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So this particular project helps these industries to meet the new environmental directive in Europe, which is called ROHS (Restriction of Hazardous Substance). This particular directive can be identified with a specific European directive number 2002/95/EC.

Q. Please tell us more about ROHS directive and how your project benefits the companies.
A. This particular directive talks about restriction of six hazardous substances—lead, mercury, cadmium, hexavalent chromium, polybrominated biphenyl and polybrominated diethyl ethers. At the moment, the directive is applicable only in Europe. India too has introduced an India-specific ROHS regulation known as Indian ROHS. The legislation is in force. So all the electronic component manufacturers in India in certain categories will have to control the hazardous substance level in their products by May 2014 whether they export to Europe or serve the domestic market.

Our idea is to help them meet this new environmental initiative. Our project ensures that they meet this hazardous substance requirement not only on a product level but also at the level of raw materials, intermittent products and process chemicals.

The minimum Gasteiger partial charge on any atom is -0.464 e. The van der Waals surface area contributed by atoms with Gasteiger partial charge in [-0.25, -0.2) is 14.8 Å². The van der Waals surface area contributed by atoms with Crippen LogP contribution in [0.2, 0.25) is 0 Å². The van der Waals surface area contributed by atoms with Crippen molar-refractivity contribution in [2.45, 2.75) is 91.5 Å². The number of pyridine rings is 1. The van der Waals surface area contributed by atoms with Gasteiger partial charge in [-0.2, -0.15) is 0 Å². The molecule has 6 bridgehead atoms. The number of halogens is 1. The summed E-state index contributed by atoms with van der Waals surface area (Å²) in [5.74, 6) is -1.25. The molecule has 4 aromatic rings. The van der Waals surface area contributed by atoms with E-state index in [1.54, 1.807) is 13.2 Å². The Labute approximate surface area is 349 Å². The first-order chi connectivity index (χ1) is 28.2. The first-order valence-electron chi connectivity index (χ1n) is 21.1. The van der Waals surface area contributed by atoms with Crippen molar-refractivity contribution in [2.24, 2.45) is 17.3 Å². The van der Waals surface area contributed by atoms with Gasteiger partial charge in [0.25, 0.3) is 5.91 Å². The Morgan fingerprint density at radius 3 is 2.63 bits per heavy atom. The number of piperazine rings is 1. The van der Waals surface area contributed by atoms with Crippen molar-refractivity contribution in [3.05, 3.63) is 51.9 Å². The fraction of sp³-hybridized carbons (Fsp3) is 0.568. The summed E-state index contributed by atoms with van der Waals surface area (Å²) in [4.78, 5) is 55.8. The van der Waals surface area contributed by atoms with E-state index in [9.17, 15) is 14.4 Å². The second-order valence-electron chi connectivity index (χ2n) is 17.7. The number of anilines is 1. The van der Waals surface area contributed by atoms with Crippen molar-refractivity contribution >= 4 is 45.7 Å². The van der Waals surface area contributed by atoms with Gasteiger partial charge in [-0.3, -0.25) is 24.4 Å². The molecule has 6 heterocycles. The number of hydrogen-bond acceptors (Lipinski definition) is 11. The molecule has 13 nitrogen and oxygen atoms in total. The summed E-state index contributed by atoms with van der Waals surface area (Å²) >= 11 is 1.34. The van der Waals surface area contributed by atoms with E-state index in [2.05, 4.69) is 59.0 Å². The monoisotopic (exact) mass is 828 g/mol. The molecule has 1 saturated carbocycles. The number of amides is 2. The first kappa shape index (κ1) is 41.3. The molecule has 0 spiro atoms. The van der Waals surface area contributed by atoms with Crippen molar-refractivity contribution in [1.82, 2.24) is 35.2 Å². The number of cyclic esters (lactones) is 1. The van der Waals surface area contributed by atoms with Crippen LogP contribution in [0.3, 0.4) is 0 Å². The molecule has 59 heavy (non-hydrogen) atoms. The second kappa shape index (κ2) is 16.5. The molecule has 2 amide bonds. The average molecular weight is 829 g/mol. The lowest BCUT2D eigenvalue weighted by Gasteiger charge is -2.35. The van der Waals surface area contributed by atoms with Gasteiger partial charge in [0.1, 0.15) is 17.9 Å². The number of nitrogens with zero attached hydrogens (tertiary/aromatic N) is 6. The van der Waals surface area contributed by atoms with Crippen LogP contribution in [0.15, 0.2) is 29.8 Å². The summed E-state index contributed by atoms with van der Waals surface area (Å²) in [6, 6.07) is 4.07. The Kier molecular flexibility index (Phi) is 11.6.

The new standard—IECQ HSPM 80000 or IECQ HSPM QCO 80000—is an ideal approach for the industry to adopt system-level compliance. Our project will help the manufacturers to have a complete know-how of this standard and meet its requirements.

We selected ten small and medium enterprises (SMEs) in and around Bengaluru and Hosur to participate in this project. People from these enterprises were completely trained by our experts and qualified as an internal auditor. With our training, they built the in-house capacity. We also helped them identify the gap in their existing system.

Q. What’s the selection criterion for SMEs to participate in this project?
A. Basically, the organisation should deal with electrical or electronics equipment. Or, it can be a supplier to these industries. Also, it must be ISO 9000 certified.